About two dozen faculty members and students, clutching signs that read “Don’t Gut the Library” and “Keep our books on campus,” picketed the administration building at Ohio State University yesterday, The Columbus Dispatch and the Associated Press reported. The protesters were upset over the culling of printed materials—275,000 books and other works, they said—from the university’s libraries between 2005 and 2008. Another 55,000 items have been discarded in the past four months, according to the picketers.
“What people here are concerned about is the idea of a research collection, much of which will never be digitalized,” John Burnham, a professor of history and one of the protesters, told The Chronicle in an e-mail message. He said that researchers in disciplines like African studies “are particularly concerned” that the materials they work with will not be available in digital form [Chronicle of Higher Education].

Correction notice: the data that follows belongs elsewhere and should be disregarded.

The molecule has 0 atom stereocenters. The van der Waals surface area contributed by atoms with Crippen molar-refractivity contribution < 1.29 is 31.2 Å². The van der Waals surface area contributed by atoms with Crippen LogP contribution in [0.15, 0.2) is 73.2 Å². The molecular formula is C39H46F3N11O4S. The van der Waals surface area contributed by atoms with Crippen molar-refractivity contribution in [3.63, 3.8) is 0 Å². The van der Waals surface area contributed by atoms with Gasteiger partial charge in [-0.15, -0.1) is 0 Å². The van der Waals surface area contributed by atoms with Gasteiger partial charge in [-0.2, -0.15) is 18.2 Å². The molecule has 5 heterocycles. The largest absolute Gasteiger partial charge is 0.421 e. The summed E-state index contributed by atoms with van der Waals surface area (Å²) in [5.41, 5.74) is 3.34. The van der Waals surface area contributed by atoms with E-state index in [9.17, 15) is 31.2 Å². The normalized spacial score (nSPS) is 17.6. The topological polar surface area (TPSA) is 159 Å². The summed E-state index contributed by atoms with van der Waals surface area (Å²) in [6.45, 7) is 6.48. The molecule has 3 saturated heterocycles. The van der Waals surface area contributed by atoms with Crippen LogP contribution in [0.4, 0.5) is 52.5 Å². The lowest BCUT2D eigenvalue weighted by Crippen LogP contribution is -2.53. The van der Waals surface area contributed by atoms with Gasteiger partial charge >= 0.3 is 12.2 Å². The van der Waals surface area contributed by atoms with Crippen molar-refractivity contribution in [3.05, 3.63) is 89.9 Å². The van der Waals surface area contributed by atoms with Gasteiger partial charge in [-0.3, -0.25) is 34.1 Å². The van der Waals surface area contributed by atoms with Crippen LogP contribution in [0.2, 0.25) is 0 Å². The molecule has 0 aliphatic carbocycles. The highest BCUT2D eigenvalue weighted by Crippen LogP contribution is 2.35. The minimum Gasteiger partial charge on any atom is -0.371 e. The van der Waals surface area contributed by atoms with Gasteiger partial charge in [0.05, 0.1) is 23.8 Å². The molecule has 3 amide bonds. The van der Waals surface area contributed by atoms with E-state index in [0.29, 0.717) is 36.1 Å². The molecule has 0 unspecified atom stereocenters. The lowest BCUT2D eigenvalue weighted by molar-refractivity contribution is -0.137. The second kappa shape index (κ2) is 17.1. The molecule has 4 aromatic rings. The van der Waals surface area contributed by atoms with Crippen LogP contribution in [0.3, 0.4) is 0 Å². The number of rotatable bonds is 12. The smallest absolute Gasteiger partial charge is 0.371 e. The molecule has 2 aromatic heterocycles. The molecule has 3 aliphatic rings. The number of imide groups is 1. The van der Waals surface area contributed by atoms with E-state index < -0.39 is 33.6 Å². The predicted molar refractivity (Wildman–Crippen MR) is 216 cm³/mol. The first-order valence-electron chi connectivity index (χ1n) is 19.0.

Consider this news item a warning. I predict that we will shortly reach a time in which it will no longer be acceptable for books to be discarded without being scanned into digital format first.
On a related note, whenever I start getting depressed about the news about the Kindle, or the Google Books settlement or how the Canadian Library Association sold off the rights to a massive Canadian historical newspaper collection to a private company who in turn sold it to Google, I try to turn my grief into something positive and start improving a page in The Open Library.